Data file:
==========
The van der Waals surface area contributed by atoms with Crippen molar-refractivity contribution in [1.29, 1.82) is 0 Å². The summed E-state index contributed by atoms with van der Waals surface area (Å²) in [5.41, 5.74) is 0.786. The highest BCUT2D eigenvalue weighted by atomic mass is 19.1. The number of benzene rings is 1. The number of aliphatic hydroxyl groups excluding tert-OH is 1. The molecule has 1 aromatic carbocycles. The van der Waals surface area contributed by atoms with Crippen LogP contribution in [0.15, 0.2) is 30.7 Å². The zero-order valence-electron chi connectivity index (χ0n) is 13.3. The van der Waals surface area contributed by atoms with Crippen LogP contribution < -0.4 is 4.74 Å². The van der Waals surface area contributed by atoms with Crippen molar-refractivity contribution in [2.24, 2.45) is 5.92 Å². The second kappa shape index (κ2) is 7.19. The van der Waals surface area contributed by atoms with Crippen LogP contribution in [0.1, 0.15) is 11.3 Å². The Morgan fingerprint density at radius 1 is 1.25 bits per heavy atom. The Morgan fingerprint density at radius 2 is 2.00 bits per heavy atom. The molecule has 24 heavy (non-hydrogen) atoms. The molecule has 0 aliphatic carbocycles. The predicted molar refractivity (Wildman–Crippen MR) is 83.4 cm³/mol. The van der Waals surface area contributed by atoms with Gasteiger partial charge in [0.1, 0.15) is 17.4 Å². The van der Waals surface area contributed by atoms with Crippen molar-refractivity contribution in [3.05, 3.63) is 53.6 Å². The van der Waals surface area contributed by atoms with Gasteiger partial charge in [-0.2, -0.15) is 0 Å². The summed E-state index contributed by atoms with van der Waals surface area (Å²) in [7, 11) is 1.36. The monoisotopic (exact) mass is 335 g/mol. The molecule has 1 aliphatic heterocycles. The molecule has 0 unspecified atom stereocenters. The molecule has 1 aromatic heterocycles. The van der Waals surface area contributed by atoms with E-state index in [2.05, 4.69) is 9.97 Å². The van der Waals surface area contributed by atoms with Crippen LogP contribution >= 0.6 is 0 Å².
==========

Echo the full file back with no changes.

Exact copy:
The van der Waals surface area contributed by atoms with Crippen molar-refractivity contribution in [1.29, 1.82) is 0 Å². The summed E-state index contributed by atoms with van der Waals surface area (Å²) in [5.41, 5.74) is 0.786. The highest BCUT2D eigenvalue weighted by atomic mass is 19.1. The number of benzene rings is 1. The number of aliphatic hydroxyl groups excluding tert-OH is 1. The molecule has 1 aromatic carbocycles. The van der Waals surface area contributed by atoms with Crippen LogP contribution in [0.15, 0.2) is 30.7 Å². The zero-order valence-electron chi connectivity index (χ0n) is 13.3. The van der Waals surface area contributed by atoms with Crippen LogP contribution < -0.4 is 4.74 Å². The van der Waals surface area contributed by atoms with Crippen molar-refractivity contribution in [2.24, 2.45) is 5.92 Å². The second kappa shape index (κ2) is 7.19. The van der Waals surface area contributed by atoms with Crippen LogP contribution in [0.1, 0.15) is 11.3 Å². The Morgan fingerprint density at radius 1 is 1.25 bits per heavy atom. The Morgan fingerprint density at radius 2 is 2.00 bits per heavy atom. The molecule has 24 heavy (non-hydrogen) atoms. The molecule has 0 aliphatic carbocycles. The predicted molar refractivity (Wildman–Crippen MR) is 83.4 cm³/mol. The van der Waals surface area contributed by atoms with Gasteiger partial charge in [0.1, 0.15) is 17.4 Å². The van der Waals surface area contributed by atoms with Crippen molar-refractivity contribution in [3.05, 3.63) is 53.6 Å². The van der Waals surface area contributed by atoms with Gasteiger partial charge in [-0.2, -0.15) is 0 Å². The summed E-state index contributed by atoms with van der Waals surface area (Å²) in [7, 11) is 1.36. The monoisotopic (exact) mass is 335 g/mol. The molecule has 1 aliphatic heterocycles. The molecule has 0 unspecified atom stereocenters. The molecule has 1 aromatic heterocycles. The van der Waals surface area contributed by atoms with E-state index in [2.05, 4.69) is 9.97 Å². The van der Waals surface area contributed by atoms with Crippen LogP contribution >= 0.6 is 0 Å².